Tuberculosis. What is that? A physician spending his entire professional life in a country like Germany might actually ask this question. Tuberculosis is not eradicated completely here in this country but in spite of all reports about an increasing risk, the number of tuberculosis cases remains descending for years. In 2009, the Robert Koch Institute reported just 4390 new cases – a historic low. The number of death cases caused by tuberculosis: 150.
There is need for research ‘in all four corners’ of tuberculosis
Despite those figures, priority of tuberculosis research increased significantly. Because a look at the total shows that Germany is a merry island of the blessed when it comes to tuberculosis. With nearly two million death cases per year, tuberculosis remains the most deathly infectious disease caused by bacteria also in the beginning of the 21st century. Professor Robert Loddenkemper of the Deutsches Zentralkomitee zur Bekämpfung der Tuberkulose (DZK, German central committee for fighting tuberculosis) says: “Currently the hot spots are the South of Africa, the former Soviet Republic, India, China and Southeast-Asia.” One example only: In South Africa tuberculosis appears 150 times more frequently per population unit than in Germany. And as if that is not enough, the fight against tuberculosis lacks pretty much everything you can think of: There are no fast and cost-effective tuberculosis tests available, especially in those regions where the tuberculin test does not get you anywhere. There is no satisfactory vaccination. And regarding therapy, multiresistant mycobacteria like MDR and XDR cause more and more worry, not to mention the extremely precarious tuberculosis-HIV co-infections…
The mother of all questions in infectiology: Why me, why not you?
In addition to those clinical-practical deficits, some essential questions about tuberculosis remain unsolved. In particular it’s the question why don’t many more people suffer from manifested tuberculosis, because the contagion is extremely high. About one third of the world’s population carries the pathogen as the WHO estimates. But why about 90 percent of the Tb infected people keep having a latent infection only – researchers just now start to get an answer to that.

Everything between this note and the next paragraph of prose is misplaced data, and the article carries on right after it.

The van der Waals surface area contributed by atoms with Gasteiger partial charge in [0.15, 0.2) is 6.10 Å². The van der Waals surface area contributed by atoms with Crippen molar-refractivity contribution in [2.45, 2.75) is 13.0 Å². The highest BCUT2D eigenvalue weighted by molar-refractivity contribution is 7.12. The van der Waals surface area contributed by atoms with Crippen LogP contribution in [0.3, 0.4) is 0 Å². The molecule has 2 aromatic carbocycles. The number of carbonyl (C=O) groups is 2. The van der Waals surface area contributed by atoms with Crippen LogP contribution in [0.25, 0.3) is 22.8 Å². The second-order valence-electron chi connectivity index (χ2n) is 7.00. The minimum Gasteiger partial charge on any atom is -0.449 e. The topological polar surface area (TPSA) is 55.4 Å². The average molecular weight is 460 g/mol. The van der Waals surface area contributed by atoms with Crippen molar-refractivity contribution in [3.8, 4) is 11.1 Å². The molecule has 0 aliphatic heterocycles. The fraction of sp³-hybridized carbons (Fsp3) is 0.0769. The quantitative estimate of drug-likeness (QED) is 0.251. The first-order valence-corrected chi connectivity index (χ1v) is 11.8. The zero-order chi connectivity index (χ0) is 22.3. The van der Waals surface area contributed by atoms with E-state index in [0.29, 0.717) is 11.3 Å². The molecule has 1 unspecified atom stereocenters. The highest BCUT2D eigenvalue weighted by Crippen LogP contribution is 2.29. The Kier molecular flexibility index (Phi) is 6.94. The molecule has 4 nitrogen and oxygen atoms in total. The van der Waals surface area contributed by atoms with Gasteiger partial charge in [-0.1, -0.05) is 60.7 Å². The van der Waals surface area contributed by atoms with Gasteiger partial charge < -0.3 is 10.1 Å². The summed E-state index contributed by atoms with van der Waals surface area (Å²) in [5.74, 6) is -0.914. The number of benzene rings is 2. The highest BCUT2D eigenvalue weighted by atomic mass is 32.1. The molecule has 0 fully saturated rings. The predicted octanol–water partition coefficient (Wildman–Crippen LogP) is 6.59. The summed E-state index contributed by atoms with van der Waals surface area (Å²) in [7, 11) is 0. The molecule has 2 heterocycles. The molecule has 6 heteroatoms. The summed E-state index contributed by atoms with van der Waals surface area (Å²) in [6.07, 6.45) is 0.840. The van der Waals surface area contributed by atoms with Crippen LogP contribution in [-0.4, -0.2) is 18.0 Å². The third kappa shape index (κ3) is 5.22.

Anne O’Garra and her team at the British National Institute of Medical Research and Matthew Barry at the Imperial College Healthcare NHS Trust have now discovered an important piece of the puzzle. The scientists reported in the professional magazine Nature. They were able to show a very specific pattern of gene activation in patients with active tuberculosis, a kind of genetic fingerprint of active tuberculosis. This “signature” consists of 393 genes, mainly those induced by different interferons. The interferons again are the reply of the organism to the mycobacterium infection, actually nothing new. But this observation starts getting interesting since the researchers analyzed genetic activity not only in patients suffering from active tuberculosis but also in those people with a latent Tb. And lo and behold: About every tenth in the latently infected group showed a similar genetic signature like the manifest infected patients; whereas 90 percent of the latently infected persons had inconspicuous blood samples in that regard.
Latently infected and already sick anyways?
The thesis now is that this difference reflects a differing genetic sensitivity to the mycobacterium tuberculosis. Candidates here would be genes having to do with type or degree of the interferon reply to the tuberculosis infection. “It is conceivable that our genetic signature at least allows prognoses who – at the end – will have to face the outbreak of tuberculosis”, explains O’Garra. “We might be able to treat these people preventively to inhibit distribution in the body.” For the time being though this is not more than a ray of hope though: “More work is necessary in order to validate whether signature really is predictive.”
By now it is beyond dispute that there are fundamental differences coming along with differing sensitivity to Tb. Shortly prior to the Nature publication of the British, other scientists at Oxford University and the German Bernard Nocht Institute for Tropical Medicine described in the Nature Genetics magazine a genetic variation coming along with an increased susceptibility to Tb in African people. We are talking about a region on chromosome 18 which might have a thing or two to say in genetic regulation. This genetic variation was identified in genome-wide association studies requiring 11000 blood samples – a novelty for the African population when it comes to tuberculosis. This discovery has no immediate therapeutic consequences though as well. But it is another step for a better understanding of a disease which by far is not a thing of the past yet.